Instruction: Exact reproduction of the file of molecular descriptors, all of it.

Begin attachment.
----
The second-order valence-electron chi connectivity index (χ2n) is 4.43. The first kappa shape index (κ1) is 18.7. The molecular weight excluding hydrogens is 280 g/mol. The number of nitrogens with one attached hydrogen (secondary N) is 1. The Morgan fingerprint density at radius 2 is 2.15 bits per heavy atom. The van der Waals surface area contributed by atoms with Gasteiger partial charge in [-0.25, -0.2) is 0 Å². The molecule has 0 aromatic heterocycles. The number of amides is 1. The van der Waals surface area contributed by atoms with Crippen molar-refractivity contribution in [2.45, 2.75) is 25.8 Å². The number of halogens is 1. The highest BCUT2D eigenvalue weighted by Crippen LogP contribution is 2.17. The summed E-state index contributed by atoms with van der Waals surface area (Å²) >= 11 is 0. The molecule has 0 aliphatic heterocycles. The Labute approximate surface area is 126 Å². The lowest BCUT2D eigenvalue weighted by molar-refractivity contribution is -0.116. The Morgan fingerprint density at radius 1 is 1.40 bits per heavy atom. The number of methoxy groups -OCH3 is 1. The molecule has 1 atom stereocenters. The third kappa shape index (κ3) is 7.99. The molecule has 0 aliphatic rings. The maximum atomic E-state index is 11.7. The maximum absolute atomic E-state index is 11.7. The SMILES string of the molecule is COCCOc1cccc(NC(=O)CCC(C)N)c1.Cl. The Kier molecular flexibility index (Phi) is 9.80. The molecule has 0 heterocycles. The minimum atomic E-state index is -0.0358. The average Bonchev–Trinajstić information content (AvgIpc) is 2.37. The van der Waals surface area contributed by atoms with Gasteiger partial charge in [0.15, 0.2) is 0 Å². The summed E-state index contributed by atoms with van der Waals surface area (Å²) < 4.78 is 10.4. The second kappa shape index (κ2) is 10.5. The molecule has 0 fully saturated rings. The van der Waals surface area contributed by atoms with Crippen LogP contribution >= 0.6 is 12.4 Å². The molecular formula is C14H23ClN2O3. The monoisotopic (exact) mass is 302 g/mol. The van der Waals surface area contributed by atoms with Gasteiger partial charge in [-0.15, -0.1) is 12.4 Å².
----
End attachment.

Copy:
The second-order valence-electron chi connectivity index (χ2n) is 4.43. The first kappa shape index (κ1) is 18.7. The molecular weight excluding hydrogens is 280 g/mol. The number of nitrogens with one attached hydrogen (secondary N) is 1. The Morgan fingerprint density at radius 2 is 2.15 bits per heavy atom. The van der Waals surface area contributed by atoms with Gasteiger partial charge in [-0.25, -0.2) is 0 Å². The molecule has 0 aromatic heterocycles. The number of amides is 1. The van der Waals surface area contributed by atoms with Crippen molar-refractivity contribution in [2.45, 2.75) is 25.8 Å². The number of halogens is 1. The highest BCUT2D eigenvalue weighted by Crippen LogP contribution is 2.17. The summed E-state index contributed by atoms with van der Waals surface area (Å²) >= 11 is 0. The molecule has 0 aliphatic heterocycles. The Labute approximate surface area is 126 Å². The lowest BCUT2D eigenvalue weighted by molar-refractivity contribution is -0.116. The Morgan fingerprint density at radius 1 is 1.40 bits per heavy atom. The number of methoxy groups -OCH3 is 1. The molecule has 1 atom stereocenters. The third kappa shape index (κ3) is 7.99. The molecule has 0 aliphatic rings. The maximum atomic E-state index is 11.7. The maximum absolute atomic E-state index is 11.7. The SMILES string of the molecule is COCCOc1cccc(NC(=O)CCC(C)N)c1.Cl. The Kier molecular flexibility index (Phi) is 9.80. The molecule has 0 heterocycles. The minimum atomic E-state index is -0.0358. The average Bonchev–Trinajstić information content (AvgIpc) is 2.37. The van der Waals surface area contributed by atoms with Gasteiger partial charge in [0.15, 0.2) is 0 Å². The summed E-state index contributed by atoms with van der Waals surface area (Å²) < 4.78 is 10.4. The second kappa shape index (κ2) is 10.5. The molecule has 0 fully saturated rings. The van der Waals surface area contributed by atoms with Crippen LogP contribution >= 0.6 is 12.4 Å². The molecular formula is C14H23ClN2O3. The monoisotopic (exact) mass is 302 g/mol. The van der Waals surface area contributed by atoms with Gasteiger partial charge in [-0.15, -0.1) is 12.4 Å².